In the following session, Atif Khalil (University of Lethbridge) offered reflections on positive psychology from an Islamic perspective. He began by noting some tensions between the work of Jeremy David Engels and Robert Emmons. He went on to explore the semantic range of shukr, which has its roots in ‘unveiling’. Thus in Sufi ethics, the highest level of gratitude involves a collapsing of the distinction between God and person. This leads to an existential account of gratitude as a joyful complacency with the way things are.
Finally, Joshua Ralston (University of Edinburgh) asked whether gratitude is the appropriate response to the benefits of citizenship. He noted the tendency of some Christian theologians to romanticize exile while writing from the luxury of statehood. Gratitude for the benefits of citizenship risks reinforcing global injustices and the tyranny of borders. Those lucky enough to possess powerful passports must be careful not to misuse their privilege by re-inscribing colonial narratives.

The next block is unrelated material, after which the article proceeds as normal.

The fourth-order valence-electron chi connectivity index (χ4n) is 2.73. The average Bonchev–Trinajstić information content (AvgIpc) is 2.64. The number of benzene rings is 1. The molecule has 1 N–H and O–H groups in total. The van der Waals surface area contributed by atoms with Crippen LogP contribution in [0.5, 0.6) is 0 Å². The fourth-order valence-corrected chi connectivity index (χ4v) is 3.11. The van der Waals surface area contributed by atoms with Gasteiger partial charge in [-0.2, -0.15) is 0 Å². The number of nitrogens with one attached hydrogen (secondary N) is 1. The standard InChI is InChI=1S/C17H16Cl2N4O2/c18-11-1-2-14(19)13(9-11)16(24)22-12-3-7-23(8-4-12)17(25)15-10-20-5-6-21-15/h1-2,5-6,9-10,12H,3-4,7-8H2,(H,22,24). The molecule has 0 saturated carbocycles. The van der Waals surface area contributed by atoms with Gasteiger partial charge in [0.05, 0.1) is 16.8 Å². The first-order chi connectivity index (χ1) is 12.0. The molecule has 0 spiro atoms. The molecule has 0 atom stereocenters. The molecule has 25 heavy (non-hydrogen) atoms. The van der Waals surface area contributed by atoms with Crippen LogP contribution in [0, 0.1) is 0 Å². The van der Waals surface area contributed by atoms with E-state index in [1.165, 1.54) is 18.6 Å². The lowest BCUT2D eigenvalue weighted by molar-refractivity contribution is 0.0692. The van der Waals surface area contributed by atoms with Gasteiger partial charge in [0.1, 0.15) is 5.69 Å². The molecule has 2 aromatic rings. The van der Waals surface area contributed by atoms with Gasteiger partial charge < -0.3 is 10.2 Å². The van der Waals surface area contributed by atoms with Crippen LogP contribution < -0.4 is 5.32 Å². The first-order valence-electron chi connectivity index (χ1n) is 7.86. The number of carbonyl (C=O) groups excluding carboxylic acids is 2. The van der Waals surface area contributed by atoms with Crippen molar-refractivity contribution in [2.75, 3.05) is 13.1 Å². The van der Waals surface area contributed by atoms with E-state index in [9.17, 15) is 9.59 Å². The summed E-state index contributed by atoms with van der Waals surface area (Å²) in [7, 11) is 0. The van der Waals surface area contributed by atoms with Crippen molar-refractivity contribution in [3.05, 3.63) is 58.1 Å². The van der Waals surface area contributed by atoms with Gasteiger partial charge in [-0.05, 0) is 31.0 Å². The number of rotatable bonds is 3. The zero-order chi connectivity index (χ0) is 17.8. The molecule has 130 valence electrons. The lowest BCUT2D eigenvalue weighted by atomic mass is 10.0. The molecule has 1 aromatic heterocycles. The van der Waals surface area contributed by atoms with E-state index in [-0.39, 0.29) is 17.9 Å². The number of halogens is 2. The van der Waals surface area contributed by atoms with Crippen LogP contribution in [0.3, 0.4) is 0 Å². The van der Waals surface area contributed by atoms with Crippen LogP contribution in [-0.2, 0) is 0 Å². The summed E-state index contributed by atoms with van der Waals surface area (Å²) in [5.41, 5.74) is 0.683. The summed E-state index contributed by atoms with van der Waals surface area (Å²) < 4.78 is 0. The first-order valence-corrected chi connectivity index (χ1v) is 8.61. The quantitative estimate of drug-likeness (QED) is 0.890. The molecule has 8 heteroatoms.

The workshop closed with reflections from Kurt Berends, the president of Issachar Fund, and Professor Siddiqui, who chairs the project. The School of Divinity was delighted to present Kurt with an oil painting exploring the theme of gratitude by Soniya Ahmed (Glasgow School of Art), the recipient of the Issachar Fund Art Prize.
The School is deeply grateful for the hospitality of Vice-Chancellor Alshamsi and the British University in Dubai and the generous sponsorship of the Issachar Fund for making this workshop possible.